The sun’s atmosphere is more than 150 times hotter than its surface, and now two solar spacecrafts have worked together to figure out why.
Two spacecrafts created by NASA and the European Space Agency (ESA) respectively have worked in tandem to help scientists come closer to understanding one of the solar system’s biggest mysteries: why the sun’s atmosphere is hotter than its core.
Known as the corona, the sun’s atmosphere consists of an electrically charged gas known as plasma and has a temperature of around 1m degrees Celsius. In comparison, the sun’s surface is only 6,000 degrees Celsius – a phenomenon considered unusual by astrophysicists.
This means that the sun’s atmosphere is more 150 times hotter than its surface, even though the general understanding in astrophysics is that the temperature gets cooler the further away you get from a celestial object’s core, as is true for the Earth.
While scientists have long suspected that turbulence in the solar atmosphere could result in significant heating of the plasma in the corona, the theory has been hard to confirm practically using only one spacecraft.
“There are two ways to investigate the sun: remote sensing and in-situ measurements. In remote sensing, the spacecraft is positioned a certain distance away and uses cameras to look at the Sun and its atmosphere in different wavelengths,” a statement from the ESA reads.
“For in-situ measurements, the spacecraft flies through the region it wants to investigate and takes measurements of the particles and magnetic fields in that part of space.”
This is where a transatlantic space collaboration came in handy. By aligning the ESA-led Solar Orbiter and NASA’s Parker Solar Probe, scientists were able to make the two spacecrafts work together to make simultaneous measurements like never before.
“This is a scientific first,” said Daniel Müller, project scientist. “This work represents a significant step forward in solving the coronal heating problem.”
The idea behind the manoeuvre to align the two spacecraft came from Daniele Telloni, a researcher at the Italian National Institute for Astrophysics who is part of the team behind Solar Orbiter’s Metis instrument.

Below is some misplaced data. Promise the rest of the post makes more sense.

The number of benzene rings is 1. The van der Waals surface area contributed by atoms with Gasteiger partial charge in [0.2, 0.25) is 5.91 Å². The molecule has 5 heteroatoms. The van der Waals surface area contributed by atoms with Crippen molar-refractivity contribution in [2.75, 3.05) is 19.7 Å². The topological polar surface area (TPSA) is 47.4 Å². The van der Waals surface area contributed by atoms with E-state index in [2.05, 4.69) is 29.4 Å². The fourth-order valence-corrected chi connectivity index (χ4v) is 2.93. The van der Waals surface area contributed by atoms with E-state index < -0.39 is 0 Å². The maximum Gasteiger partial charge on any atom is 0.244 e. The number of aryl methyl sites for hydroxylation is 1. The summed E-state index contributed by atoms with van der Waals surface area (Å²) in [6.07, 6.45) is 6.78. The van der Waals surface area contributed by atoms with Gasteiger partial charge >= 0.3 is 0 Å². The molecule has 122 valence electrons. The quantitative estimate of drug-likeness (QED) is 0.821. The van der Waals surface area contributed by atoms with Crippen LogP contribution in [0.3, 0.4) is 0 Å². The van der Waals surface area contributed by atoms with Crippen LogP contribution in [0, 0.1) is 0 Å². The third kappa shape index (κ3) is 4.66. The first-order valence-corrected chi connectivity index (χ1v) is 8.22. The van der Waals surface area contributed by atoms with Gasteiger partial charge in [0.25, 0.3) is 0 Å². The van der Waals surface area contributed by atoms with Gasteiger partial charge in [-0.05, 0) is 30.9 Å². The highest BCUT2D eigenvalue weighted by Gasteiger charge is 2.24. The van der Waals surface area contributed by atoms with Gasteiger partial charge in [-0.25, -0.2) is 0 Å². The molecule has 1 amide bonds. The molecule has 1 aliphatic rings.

Metis, a coronagraph that blocks out light from the sun’s surface and takes pictures of the corona, is the perfect instrument to use for the large-scale measurements. Telloni found that the two spacecraft would almost be in the correct orbital configuration on 1 June 2022.
Telloni realised that a 45 degree roll from the Solar Orbiter and a slight change in the direction it points at would bring the Parker Solar Probe into view.
Once the manoeuvre was authorised and the feat was achieved, the two spacecrafts produced the first ever simultaneous measurements of the large-scale configuration of the solar corona and the microphysical properties of the plasma.
“This work is the result of contributions from many, many people,” says Telloni, who led the analysis of the datasets. Working together, they were able to make the first combined observational and in-situ estimate of the coronal heating rate.
“The ability to use both Solar Orbiter and Parker Solar Probe has really opened up an entirely new dimension in this research,” added Gary Zank of the University of Alabama and co-author of the resulting paper published in the Astrophysical Journal Letters today (14 September).
10 things you need to know direct to your inbox every weekday. Sign up for the Daily Brief, Silicon Republic’s digest of essential sci-tech news.